You were at Exult, going back to the BP deal, so where does that put your thinking in the evolution of all these processes?
In the early days—the Wild West days—everyone was attracted to this notion of getting a huge platform by giving up service provision to a provider, who will drive a cost improvement that will pay for new technology, and I can do that across recruiting, performance, payroll, everything. It got a little out of control as people were swinging for the fences. Now there are a number that have worked and work to this day. But there are many where there was a mismatch in expectations. Clients would quickly gloss over what it would mean for them to switch from an HR generalist world to a shared services world. And that can put the provider under massive loss positions, and things get tense, and things explode.
So what are the lessons?
There are many. You had providers so eager that they were saying, “I’ll fund this myself,” and they’d provide $50 or $60 million of investment that they thought they would make up over 10 years, and they got underwater. So the value proposition changed, and you stopped saying I’ll provide stuff for free. Also, the idea that you could provide everything in a best-of-breed fashion was just not the case. Recruiting, for example, just has a completely different footprint than centralized admin. And most tried to banked their technology platform around the ERP providers—PeopleSoft and SAP—which then gave you a limitation against best-of-breed providers. And that stalled the industry as we got into 2007 and 2008. Now we have a reemergence of appetites, but they’re more measured, more focused. As a result, we still see global transactions, including payroll, but I’m not willing to swing for the fence the way I used to be.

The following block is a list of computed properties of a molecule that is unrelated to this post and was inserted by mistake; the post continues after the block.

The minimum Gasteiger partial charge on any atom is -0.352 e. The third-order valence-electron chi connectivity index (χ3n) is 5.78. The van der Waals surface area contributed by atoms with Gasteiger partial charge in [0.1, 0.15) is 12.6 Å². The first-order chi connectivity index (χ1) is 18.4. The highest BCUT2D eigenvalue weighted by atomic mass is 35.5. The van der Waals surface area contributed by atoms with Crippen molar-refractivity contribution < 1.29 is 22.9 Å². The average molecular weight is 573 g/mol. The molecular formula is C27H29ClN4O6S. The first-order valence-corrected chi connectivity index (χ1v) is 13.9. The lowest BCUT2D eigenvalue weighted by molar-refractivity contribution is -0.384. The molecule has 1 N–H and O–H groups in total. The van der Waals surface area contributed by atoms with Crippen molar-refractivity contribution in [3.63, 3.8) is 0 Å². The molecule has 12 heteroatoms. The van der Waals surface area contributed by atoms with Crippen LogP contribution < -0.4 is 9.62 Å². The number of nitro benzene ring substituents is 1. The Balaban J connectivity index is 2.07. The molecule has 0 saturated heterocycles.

Okay, so where does that put you on the map now?
We have three main businesses: HR outsourcing, systems integration, and technology. In some cases, we do one of those, in some, like Fifth Third, we do all of them. And more broadly, that’s why we built euHReka, because people for a long time have wanted a common pay platform and reporting platform across their multinational footprint. Of course, you still need local presence and know-how—whether in Germany or the Netherlands or France. We’ve got clients with nine or 10 languages that have to be covered. And that is not easily constructed. So that’s another revelation that’s come over the last several years.
So what have been your highlights and lowlights over the past few years?